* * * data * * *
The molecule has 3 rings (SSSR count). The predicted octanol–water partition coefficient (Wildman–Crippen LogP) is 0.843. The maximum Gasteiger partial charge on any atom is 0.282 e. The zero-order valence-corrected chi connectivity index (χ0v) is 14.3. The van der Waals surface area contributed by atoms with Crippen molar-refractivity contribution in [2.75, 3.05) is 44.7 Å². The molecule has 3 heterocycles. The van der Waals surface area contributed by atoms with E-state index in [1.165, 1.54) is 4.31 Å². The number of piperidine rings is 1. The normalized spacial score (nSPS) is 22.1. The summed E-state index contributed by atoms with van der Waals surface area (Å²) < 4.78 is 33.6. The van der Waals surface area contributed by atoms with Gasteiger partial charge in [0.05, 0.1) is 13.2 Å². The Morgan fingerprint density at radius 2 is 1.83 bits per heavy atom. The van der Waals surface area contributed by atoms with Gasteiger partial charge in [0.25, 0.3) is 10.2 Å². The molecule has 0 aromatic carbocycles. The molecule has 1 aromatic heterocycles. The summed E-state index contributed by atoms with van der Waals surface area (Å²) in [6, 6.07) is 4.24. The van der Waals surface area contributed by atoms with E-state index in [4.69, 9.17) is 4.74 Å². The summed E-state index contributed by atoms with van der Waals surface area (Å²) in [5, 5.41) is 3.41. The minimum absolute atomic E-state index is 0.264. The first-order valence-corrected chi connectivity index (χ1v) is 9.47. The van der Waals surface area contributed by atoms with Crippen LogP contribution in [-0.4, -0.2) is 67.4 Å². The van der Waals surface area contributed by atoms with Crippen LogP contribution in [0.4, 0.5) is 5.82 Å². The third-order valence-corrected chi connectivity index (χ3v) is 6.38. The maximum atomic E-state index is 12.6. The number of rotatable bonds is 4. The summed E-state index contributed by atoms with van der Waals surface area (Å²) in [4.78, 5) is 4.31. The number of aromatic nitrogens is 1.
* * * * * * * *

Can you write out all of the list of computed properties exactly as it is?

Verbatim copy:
The molecule has 3 rings (SSSR count). The predicted octanol–water partition coefficient (Wildman–Crippen LogP) is 0.843. The maximum Gasteiger partial charge on any atom is 0.282 e. The zero-order valence-corrected chi connectivity index (χ0v) is 14.3. The van der Waals surface area contributed by atoms with Crippen molar-refractivity contribution in [2.75, 3.05) is 44.7 Å². The molecule has 3 heterocycles. The van der Waals surface area contributed by atoms with E-state index in [1.165, 1.54) is 4.31 Å². The number of piperidine rings is 1. The normalized spacial score (nSPS) is 22.1. The summed E-state index contributed by atoms with van der Waals surface area (Å²) < 4.78 is 33.6. The van der Waals surface area contributed by atoms with Gasteiger partial charge in [0.05, 0.1) is 13.2 Å². The Morgan fingerprint density at radius 2 is 1.83 bits per heavy atom. The van der Waals surface area contributed by atoms with Gasteiger partial charge in [0.25, 0.3) is 10.2 Å². The molecule has 0 aromatic carbocycles. The molecule has 1 aromatic heterocycles. The summed E-state index contributed by atoms with van der Waals surface area (Å²) in [6, 6.07) is 4.24. The van der Waals surface area contributed by atoms with E-state index in [4.69, 9.17) is 4.74 Å². The summed E-state index contributed by atoms with van der Waals surface area (Å²) in [5, 5.41) is 3.41. The minimum absolute atomic E-state index is 0.264. The first-order valence-corrected chi connectivity index (χ1v) is 9.47. The van der Waals surface area contributed by atoms with Crippen LogP contribution in [-0.4, -0.2) is 67.4 Å². The van der Waals surface area contributed by atoms with Crippen LogP contribution in [0.4, 0.5) is 5.82 Å². The third-order valence-corrected chi connectivity index (χ3v) is 6.38. The maximum atomic E-state index is 12.6. The number of rotatable bonds is 4. The summed E-state index contributed by atoms with van der Waals surface area (Å²) in [4.78, 5) is 4.31. The number of aromatic nitrogens is 1.